Georgia joined 43 other states on Tuesday in passing the “Return to Play Act of 2013” aimed at educating parents and coaches about the risks of youth concussions and placing restrictions on when a young athlete can return after suffering a serious head injury.
The measure requires public and private schools to provide information to parents on concussions and establish certain concussion management and return to play policies. Under the law, any young athlete who exhibits signs of a concussion must be removed from play and evaluated by a health care provider.
Athletes can only return to play only when provided medical clearance.
The bill, effective Jan. 1, 2014, was written in such a way to implement basic protections and give schools flexibility to build their own programs depending on how much funding they can commit. Head injury education lets parents make informed decisions.
John Milledge Academy football head coach J.T. Wall said the school’s current policies mirror the Return to Play Act’s requirements except providing a parental information sheet.
JMA, like many other high schools, has a certified trainer at every game, camp and on call during practices. Wall said coaches know the concussion symptoms but aren’t the right ones to clear a return to play.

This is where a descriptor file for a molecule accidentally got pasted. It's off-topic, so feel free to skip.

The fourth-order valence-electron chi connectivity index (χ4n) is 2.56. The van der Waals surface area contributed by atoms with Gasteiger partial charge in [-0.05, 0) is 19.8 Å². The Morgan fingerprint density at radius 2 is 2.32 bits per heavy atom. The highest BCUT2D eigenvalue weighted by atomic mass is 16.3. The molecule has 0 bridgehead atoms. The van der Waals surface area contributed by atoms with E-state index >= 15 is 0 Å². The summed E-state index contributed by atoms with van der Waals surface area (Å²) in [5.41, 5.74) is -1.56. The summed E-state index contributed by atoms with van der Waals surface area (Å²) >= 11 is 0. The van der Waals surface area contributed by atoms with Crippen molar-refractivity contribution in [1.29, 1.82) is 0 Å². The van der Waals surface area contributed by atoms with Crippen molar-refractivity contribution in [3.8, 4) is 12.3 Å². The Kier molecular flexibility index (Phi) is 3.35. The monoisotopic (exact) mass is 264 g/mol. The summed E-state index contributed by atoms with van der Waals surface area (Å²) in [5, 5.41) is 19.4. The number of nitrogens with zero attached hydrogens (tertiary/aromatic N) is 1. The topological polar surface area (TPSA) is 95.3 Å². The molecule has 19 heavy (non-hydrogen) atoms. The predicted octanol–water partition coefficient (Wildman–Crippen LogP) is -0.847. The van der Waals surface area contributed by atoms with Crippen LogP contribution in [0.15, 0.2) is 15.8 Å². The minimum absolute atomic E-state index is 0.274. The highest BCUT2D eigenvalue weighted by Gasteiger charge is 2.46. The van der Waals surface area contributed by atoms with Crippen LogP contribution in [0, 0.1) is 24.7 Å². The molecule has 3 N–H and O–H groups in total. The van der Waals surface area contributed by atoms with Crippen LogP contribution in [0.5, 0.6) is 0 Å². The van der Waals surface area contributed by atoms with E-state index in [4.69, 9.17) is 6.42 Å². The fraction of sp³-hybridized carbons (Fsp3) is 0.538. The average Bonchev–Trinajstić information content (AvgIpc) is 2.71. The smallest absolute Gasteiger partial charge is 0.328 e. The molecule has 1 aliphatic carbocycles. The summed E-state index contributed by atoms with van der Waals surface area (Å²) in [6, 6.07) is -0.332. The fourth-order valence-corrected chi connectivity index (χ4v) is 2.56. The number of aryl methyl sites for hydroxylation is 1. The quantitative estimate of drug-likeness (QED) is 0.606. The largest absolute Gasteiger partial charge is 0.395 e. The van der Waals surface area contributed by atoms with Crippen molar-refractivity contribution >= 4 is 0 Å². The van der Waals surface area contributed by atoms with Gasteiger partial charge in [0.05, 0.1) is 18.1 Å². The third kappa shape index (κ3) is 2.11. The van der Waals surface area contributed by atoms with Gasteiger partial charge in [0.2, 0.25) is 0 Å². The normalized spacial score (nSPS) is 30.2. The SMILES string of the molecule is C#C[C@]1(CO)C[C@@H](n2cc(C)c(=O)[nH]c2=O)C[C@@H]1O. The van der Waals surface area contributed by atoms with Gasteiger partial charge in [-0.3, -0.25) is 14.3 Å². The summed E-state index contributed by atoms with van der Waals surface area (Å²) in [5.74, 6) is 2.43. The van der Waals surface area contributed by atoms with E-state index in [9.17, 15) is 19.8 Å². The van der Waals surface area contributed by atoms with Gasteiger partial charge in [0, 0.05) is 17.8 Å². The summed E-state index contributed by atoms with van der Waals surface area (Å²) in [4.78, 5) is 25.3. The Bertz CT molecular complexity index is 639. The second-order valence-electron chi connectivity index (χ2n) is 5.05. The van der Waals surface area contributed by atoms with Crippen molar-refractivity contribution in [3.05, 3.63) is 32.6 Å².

“We are equipped to pull a guy out. I don’t think coaches are equipped enough to put a guy back in,” the JMA coach said. “We don’t put a guy back in unless he is cleared by a certified trainer or doctor. I think that protects the kid and the coach as well.”
While the legislation requires public recreation facilities to hand out information sheets to parents during registration, it stops short of the other requirements. Gov. Nathan Deal encouraged those recreational facilities to take the additional steps, when he signed the bill into law last week.
President of Baldwin County Recreation Department youth football Dexter Ricks said providing concussion education for coaches and parents is in the kids’ best interest.
“It’s an awesome sport, but there is some danger that comes along with those rewards. There are some signs parents should be looking for, and by providing this information through the recreation department we may be able to help even if it isn’t football-related,” Ricks said.
USA Football does a great job establishing proper form helping avoid head injury, according to Wall.
“You used to be taught to put your facemask on a guy’s numbers, and that’s just asking for a concussion,” Wall said. “To be good, you still have to be able to block and tackle. You just want to do it the right way.”
Coaches now direct players to see the ball with eyes up and not lead with the head.
“I think this is opening a lot of coaches’ eyes to change the way they coach. You can’t teach a kid to tackle like you did in the 1960s. It’s making some guys evolve as the game is evolving,” Wall said. “Our No. 1 concern now is safety. With the proper equipment and teaching, I think our kids can still play this wonderful game of football and be safe.”
The Associated Press contributed to this report.